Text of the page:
The Google Play Developer Console makes a wealth of data available to you so you have the insight needed to successfully publish, grow, and monetize your apps and games. We appreciate that some developers want to access and analyze their data beyond the visualization offered today in the Developer Console, which is why we’ve made financial information, crash data, and user reviews available for export. We’re now also making all the statistics on your apps and games (installs, ratings, GCM usage, etc.) accessible via Google Cloud Storage.
New Reports section in the Google Play Developer Console
We’ve added a Reports tab to the Developer Console so that you can view and access all available data exports in one place.
A reliable way to access Google Play data
This is the easiest and most reliable way to download your Google Play Developer Console statistics. You can access all of your reports, including install statistics, reviews, crashes, and revenue.
Programmatic access to Google Play data
This new Google Cloud Storage access will open up a wealth of possibilities. For instance, you can now programmatically:
import install and revenue data into your in-house dashboard
run custom analysis
import crashes and ANRs into your bug tracker
import reviews into your CRM to monitor feedback and reply to your users
Your data is available in a Google Cloud Storage bucket, which is most easily accessed using gsutil. To get started, follow these three simple steps to access your reports:
Install the gsutil tool.
Authenticate to your account using your Google Play Developer Console credentials.
Find your reporting bucket ID on the new Reports section.
Your bucket ID begins with: pubsite_prod_rev (example:pubsite_prod_rev_1234567890)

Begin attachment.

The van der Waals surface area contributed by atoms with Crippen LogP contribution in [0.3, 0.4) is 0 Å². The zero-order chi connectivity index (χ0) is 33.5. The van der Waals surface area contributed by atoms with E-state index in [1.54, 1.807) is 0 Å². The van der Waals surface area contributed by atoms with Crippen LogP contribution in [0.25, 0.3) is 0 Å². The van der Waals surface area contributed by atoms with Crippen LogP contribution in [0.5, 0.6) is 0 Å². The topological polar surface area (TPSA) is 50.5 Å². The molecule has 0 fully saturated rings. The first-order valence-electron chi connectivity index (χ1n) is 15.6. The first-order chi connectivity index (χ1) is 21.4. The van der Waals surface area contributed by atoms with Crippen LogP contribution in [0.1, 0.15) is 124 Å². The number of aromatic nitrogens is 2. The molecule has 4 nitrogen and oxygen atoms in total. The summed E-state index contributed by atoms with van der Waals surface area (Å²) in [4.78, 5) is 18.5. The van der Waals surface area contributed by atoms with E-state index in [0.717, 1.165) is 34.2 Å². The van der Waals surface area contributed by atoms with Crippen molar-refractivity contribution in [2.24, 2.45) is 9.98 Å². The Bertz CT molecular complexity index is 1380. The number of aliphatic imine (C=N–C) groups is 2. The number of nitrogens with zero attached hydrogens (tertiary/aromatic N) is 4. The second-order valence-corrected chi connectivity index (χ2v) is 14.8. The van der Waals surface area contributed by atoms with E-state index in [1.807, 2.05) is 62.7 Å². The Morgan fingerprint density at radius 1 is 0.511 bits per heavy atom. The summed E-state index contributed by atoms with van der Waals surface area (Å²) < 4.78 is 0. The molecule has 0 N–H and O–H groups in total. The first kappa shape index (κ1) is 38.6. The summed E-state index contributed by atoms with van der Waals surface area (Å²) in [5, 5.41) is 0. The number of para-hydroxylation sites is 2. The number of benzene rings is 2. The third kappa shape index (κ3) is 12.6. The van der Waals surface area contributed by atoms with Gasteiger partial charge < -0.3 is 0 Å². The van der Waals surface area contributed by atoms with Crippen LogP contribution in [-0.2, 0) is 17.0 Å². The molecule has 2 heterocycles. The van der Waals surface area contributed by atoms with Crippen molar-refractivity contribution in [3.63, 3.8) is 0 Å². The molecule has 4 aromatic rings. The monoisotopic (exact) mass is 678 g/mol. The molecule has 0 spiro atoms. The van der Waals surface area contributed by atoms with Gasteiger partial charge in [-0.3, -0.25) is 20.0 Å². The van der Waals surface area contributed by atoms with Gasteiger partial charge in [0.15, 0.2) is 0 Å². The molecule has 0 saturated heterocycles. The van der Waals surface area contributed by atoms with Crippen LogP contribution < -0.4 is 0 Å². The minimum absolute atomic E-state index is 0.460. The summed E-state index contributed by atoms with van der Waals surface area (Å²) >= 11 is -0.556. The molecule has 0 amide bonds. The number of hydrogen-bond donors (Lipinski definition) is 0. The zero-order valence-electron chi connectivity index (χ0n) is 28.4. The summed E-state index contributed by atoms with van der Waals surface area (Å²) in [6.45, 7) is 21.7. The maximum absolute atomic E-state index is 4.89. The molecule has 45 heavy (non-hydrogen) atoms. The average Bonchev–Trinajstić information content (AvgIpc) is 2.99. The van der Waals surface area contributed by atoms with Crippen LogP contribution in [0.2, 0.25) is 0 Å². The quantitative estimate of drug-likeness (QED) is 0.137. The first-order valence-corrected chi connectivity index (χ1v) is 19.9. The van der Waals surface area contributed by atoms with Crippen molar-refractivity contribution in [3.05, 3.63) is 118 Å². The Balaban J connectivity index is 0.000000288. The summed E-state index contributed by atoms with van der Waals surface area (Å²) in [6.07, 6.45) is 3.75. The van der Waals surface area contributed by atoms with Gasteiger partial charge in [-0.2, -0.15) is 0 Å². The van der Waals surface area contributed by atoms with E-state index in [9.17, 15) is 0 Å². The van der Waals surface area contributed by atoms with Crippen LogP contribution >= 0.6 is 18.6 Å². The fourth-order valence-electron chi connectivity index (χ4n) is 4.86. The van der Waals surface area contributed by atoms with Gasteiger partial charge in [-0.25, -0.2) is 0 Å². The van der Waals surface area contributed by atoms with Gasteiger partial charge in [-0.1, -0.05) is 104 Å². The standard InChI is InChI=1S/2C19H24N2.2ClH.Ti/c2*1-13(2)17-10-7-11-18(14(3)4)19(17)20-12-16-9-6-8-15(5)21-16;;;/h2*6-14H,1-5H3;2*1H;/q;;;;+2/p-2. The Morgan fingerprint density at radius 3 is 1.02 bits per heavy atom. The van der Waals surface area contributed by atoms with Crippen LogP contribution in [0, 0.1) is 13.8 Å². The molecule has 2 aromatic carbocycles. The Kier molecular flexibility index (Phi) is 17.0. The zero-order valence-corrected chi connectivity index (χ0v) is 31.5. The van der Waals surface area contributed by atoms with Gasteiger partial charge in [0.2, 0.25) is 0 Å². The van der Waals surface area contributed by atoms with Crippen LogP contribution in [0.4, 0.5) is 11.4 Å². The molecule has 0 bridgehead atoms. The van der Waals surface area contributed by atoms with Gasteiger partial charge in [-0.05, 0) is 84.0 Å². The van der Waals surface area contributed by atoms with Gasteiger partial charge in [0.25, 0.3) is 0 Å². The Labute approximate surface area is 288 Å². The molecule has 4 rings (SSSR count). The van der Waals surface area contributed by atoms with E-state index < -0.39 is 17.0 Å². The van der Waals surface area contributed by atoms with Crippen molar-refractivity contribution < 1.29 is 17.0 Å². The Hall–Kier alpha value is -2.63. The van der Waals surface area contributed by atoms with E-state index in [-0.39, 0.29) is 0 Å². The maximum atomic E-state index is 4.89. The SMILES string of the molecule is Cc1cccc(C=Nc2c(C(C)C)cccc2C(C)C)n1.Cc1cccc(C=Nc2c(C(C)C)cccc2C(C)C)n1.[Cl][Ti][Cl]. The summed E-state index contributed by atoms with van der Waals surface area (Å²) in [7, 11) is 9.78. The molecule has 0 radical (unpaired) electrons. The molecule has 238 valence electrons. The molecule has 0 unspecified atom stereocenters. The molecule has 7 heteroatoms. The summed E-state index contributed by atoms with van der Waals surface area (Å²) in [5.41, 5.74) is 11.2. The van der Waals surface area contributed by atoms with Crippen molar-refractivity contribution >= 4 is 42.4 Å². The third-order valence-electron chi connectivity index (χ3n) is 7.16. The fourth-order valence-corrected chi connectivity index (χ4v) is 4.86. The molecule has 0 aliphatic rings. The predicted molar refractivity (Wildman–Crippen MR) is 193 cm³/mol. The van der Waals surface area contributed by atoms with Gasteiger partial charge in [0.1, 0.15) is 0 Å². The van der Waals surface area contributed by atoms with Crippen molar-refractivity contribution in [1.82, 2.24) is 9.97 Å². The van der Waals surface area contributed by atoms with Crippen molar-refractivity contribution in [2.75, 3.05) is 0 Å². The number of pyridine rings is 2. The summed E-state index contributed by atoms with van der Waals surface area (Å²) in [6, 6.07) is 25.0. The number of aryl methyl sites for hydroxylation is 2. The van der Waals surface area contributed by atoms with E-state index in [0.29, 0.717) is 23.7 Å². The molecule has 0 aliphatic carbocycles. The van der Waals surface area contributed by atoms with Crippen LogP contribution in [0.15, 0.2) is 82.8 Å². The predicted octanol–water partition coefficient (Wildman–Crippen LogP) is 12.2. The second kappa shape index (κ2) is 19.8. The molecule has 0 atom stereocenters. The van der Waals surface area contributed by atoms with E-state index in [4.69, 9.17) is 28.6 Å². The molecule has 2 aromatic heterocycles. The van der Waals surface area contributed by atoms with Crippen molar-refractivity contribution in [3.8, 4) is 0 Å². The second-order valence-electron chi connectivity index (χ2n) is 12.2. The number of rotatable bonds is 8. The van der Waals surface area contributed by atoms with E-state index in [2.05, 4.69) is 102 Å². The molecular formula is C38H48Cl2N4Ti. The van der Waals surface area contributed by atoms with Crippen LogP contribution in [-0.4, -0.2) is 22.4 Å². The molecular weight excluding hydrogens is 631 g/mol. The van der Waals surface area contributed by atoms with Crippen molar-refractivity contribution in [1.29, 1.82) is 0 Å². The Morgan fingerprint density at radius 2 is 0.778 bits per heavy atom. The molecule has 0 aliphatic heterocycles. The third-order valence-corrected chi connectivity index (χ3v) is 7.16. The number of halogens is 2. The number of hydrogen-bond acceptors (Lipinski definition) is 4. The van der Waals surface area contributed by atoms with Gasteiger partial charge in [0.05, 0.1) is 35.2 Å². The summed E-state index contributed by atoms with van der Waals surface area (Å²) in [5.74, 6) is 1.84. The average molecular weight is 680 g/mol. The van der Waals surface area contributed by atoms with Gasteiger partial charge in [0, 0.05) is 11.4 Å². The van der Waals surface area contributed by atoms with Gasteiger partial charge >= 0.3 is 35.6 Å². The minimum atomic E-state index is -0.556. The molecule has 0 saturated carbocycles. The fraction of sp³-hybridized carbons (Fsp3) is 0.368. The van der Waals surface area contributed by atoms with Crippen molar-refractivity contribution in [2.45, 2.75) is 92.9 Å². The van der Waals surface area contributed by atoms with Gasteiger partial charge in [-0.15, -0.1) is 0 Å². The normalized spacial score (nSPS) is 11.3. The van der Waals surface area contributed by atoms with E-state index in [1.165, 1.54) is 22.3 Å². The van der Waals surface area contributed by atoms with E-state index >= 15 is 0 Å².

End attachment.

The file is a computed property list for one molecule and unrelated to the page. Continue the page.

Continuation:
Use the gsutil ls command to list directories/reports and gsutil cp to copy the reports. Your reports are organized in directories by package name, as well as year and month of their creation.
Read more about exporting report data in the Google Play Developer Help Center.
Note about data ownership on Google Play and Cloud Platform: Your Google Play developer account is gaining access to a dedicated, read-only Google Cloud Storage bucket owned by Google Play. If you’re a Google Cloud Storage customer, the rest of your data is unaffected and not connected to your Google Play developer account. Google Cloud Storage customers can find out more about their data storage on the terms of service page.
Today, the Playbook for
Developers mobile app is now
generally available for Android devices. The app helps you stay up-to-date with
the features and best practices to grow your business on Google Play. Thanks to
all our beta testers over the last six weeks whose feedback helped us tweak and
refine the app in preparation for launch.
Here’s how you read and watch content in the Playbook for Developers app: